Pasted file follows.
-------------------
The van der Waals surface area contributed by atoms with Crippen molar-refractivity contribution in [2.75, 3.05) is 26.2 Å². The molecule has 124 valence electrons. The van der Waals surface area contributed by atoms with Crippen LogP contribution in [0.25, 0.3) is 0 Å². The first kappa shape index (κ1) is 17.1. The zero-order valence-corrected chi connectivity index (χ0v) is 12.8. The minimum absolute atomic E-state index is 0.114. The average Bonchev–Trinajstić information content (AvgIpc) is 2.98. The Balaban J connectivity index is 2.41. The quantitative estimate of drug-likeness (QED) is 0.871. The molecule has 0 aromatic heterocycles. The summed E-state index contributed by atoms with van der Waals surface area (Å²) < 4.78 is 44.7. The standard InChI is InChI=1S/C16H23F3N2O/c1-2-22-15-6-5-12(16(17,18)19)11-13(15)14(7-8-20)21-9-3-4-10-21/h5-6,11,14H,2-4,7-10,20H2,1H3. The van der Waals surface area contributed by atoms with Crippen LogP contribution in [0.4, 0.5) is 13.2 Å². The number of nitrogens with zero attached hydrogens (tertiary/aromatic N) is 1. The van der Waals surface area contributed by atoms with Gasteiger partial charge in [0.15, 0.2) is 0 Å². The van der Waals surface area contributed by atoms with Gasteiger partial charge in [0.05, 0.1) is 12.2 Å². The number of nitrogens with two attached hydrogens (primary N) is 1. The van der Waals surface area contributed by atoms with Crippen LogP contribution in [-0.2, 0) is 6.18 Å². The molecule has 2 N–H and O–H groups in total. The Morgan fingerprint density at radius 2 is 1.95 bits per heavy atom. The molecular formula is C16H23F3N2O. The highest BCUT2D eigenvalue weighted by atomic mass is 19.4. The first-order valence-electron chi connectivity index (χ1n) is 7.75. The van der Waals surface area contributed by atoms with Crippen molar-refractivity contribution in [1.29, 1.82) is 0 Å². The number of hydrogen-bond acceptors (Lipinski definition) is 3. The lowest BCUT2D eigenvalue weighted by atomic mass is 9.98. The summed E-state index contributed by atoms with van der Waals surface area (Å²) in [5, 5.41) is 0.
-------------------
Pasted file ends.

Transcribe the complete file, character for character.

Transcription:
The van der Waals surface area contributed by atoms with Crippen molar-refractivity contribution in [2.75, 3.05) is 26.2 Å². The molecule has 124 valence electrons. The van der Waals surface area contributed by atoms with Crippen LogP contribution in [0.25, 0.3) is 0 Å². The first kappa shape index (κ1) is 17.1. The zero-order valence-corrected chi connectivity index (χ0v) is 12.8. The minimum absolute atomic E-state index is 0.114. The average Bonchev–Trinajstić information content (AvgIpc) is 2.98. The Balaban J connectivity index is 2.41. The quantitative estimate of drug-likeness (QED) is 0.871. The molecule has 0 aromatic heterocycles. The summed E-state index contributed by atoms with van der Waals surface area (Å²) < 4.78 is 44.7. The standard InChI is InChI=1S/C16H23F3N2O/c1-2-22-15-6-5-12(16(17,18)19)11-13(15)14(7-8-20)21-9-3-4-10-21/h5-6,11,14H,2-4,7-10,20H2,1H3. The van der Waals surface area contributed by atoms with Crippen LogP contribution in [0.4, 0.5) is 13.2 Å². The number of nitrogens with zero attached hydrogens (tertiary/aromatic N) is 1. The van der Waals surface area contributed by atoms with Gasteiger partial charge in [0.15, 0.2) is 0 Å². The van der Waals surface area contributed by atoms with Gasteiger partial charge in [0.05, 0.1) is 12.2 Å². The number of nitrogens with two attached hydrogens (primary N) is 1. The van der Waals surface area contributed by atoms with Crippen LogP contribution in [-0.2, 0) is 6.18 Å². The molecule has 2 N–H and O–H groups in total. The Morgan fingerprint density at radius 2 is 1.95 bits per heavy atom. The molecular formula is C16H23F3N2O. The highest BCUT2D eigenvalue weighted by atomic mass is 19.4. The first-order valence-electron chi connectivity index (χ1n) is 7.75. The van der Waals surface area contributed by atoms with Crippen molar-refractivity contribution in [1.29, 1.82) is 0 Å². The number of hydrogen-bond acceptors (Lipinski definition) is 3. The lowest BCUT2D eigenvalue weighted by atomic mass is 9.98. The summed E-state index contributed by atoms with van der Waals surface area (Å²) in [5, 5.41) is 0.